Soulstice Interview Conclusion

Here is the wrap up of the interview I did with Chicago native and talented MC SoulStice. Make sure you check out Part 1, 2, and 3 and be sure to download the podcast for free.

We had a lot of fun doing this interview. Without further ado, here is the conclusion.

CHASE: I wanted to talk about a few of the lyrics there. We’ve already talked a bit about community, but in that last song we just played you got a lyric that says ‘I’m still looking out for my neighbour / team player / ‘cause I know we all part of something greater.’ And I’m kind of tying that in with ‘Book of Days’ which we played earlier where you talk about life as a story and your life is being a page-turner.

And I kind of have this philosophy that we’re all in a story and that the people in our story are our supporting cast so we really should strive to be more of a team player in life than we are. And it’s kind of nice to see how you’ve said that in those two songs.

SOULSTICE: “Thanks, man. For ‘Book of Days’ Oddisee just gave me a really dope beat and I was just trying to be as dope as the beat was. But book of my life as a page-turner is actually a lyric that comes from an earlier verse. And I just wanted to talk about, like you said, in terms of my life as being a story that I express through my music. And then, in the last verse, I really talk about the cyclical part of the whole thing.

And the sample that that song comes from, the song is called ‘Going in Circles.’ – you got me going in circles. I don’t know if you’re familiar with the actual song but I actually tied that into the theme. Where in my last verse I’m talking about just the progression, you know how the young cats come up and they’re the sh*t for a decade or two, or whatever it is, and then eventually you become dated and the next cats come up. And so it’s all going in circles. It’s the whole cyclical thing. Same story but different chapters.

For ‘Closer’ when I talk about being a team player, obviously I’m from Chicago. I’m from the US, a capitalist country and I am a capitalist individually. Ya know, I’m trying to make as much money as I can before my ability to make money is up., before my time is up. So I really am trying to do that. But at the same time, that lyric really reflects my personal philosophy.

I consider myself to be a progressive and sometimes that means I’m a liberal in terms of political philosophies. But I really do believe in things like education for everybody, health care for everybody, and things like that. So even though we do compete with each other, I do believe we should all have some minimum standard of living. And so I do try to be a team player in the way I manifest my personal politics and all that.”

CHASE: “Yeah, ‘cause there’s no reason we shouldn’t. So definitely good points made there. But it must be hard because you are balancing a full-time job, a young family, and hip-hop, so that must be a little bit hard to do, eh?”

SOULSTICE: “Yeah, it’s a challenge but if it wasn’t a challenge, it wouldn’t be fun and worthwhile. And I’m lucky enough that I’ve had many years to get good at doing what I do and get efficient at doing what I do.

Ya know, I’ve been writing rhymes, like we talked about, since the early 90’s, I’ve been releasing albums since the early 2000’s, and you know, you get better at it. If I had the job and the family and it was me back in ’97, I probably wouldn’t be able to do it. But with the experience that I have, I can sit down a write a verse, I can sit down and write a song or conduct a business deal with all the experience I have and make it all work together. And when I go on tour, I take my wife and we make it a vacation. You find ways to make things work together.”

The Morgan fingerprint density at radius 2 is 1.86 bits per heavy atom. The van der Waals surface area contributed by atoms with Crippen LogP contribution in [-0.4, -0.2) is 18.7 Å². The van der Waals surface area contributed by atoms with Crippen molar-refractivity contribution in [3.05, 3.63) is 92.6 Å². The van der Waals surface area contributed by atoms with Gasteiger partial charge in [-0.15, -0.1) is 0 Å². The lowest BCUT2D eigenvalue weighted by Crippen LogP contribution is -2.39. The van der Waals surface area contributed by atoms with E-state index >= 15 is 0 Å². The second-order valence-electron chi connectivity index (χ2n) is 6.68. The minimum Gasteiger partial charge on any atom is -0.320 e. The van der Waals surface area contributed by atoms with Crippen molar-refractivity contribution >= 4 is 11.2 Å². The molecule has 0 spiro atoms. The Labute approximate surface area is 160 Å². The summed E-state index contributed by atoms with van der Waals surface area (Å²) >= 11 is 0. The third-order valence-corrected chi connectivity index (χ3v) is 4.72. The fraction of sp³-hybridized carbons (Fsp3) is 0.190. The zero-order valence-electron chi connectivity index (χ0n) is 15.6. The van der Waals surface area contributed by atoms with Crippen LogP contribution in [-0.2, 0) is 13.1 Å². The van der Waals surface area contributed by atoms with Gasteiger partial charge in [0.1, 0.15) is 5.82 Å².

CHASE: “That’s what it’s all about. I think we’re gonna wrap things up now. I just want to hammer home the fact that intelligent music is commercially viable and that you’re able to show us that with your music. And that it’s important for us to shoot for our dreams. So I think that it’s fitting that we close out with ‘Dreamer’

SOULSTICE: “Alright. Well said.”

CHASE: “Thank a lot for being with us SoulStice. We really appreciate it. It’s been a honour and a privilege having you on the program. So hopefully today we’ve introduced some more of our listeners to you so they’ll actually go to iTunes or your myspace. Do you want to give that information out if they want to find out more about you?”

SOULSTICE: “Yeah, yeah. Well first of all, thanks for having me. It’s been a pleasure. And in terms of people looking me up people can definitely catch me on myspace or you can find any of my music on iTunes. I have a website I created just for the Beyond Borders project that talks about my experience with all the different artists and some behind the scenes information on all the songs at

CHASE: “How did I miss that when I was doing my research for this interview? Man, I’m gonna have to check that site out for sure. Awesome! Well, thanks for being with us. Once again, we’re going to close off with ‘Dreamer’ off of your 2007 album Dead Letter Perfect. I just wanted to play this track because the lyrics are really nice in it and it talks about how you need to follow through with your dreams, keep your eyes open, and ‘what’s a dream if you die hoping?’

So here’s the track. Thanks a lot. Stay tuned because, once again, Dope fm, we’re here all night long, playing the best music for you and having great interviews and this has been one more for the canon.”

GAMMA KRUSH: “Yeah, thanks again SoulStice. Yeah, keep it locked ‘cause once again, ‘We are never stale in Westdale.’”

SOULSTICE: “Thanks.”

That’s it. If you are an artist that would like to be profiled or interviewed for Dope FM or Silent Cacophony, please hit me up either here with a comment or on Twitter.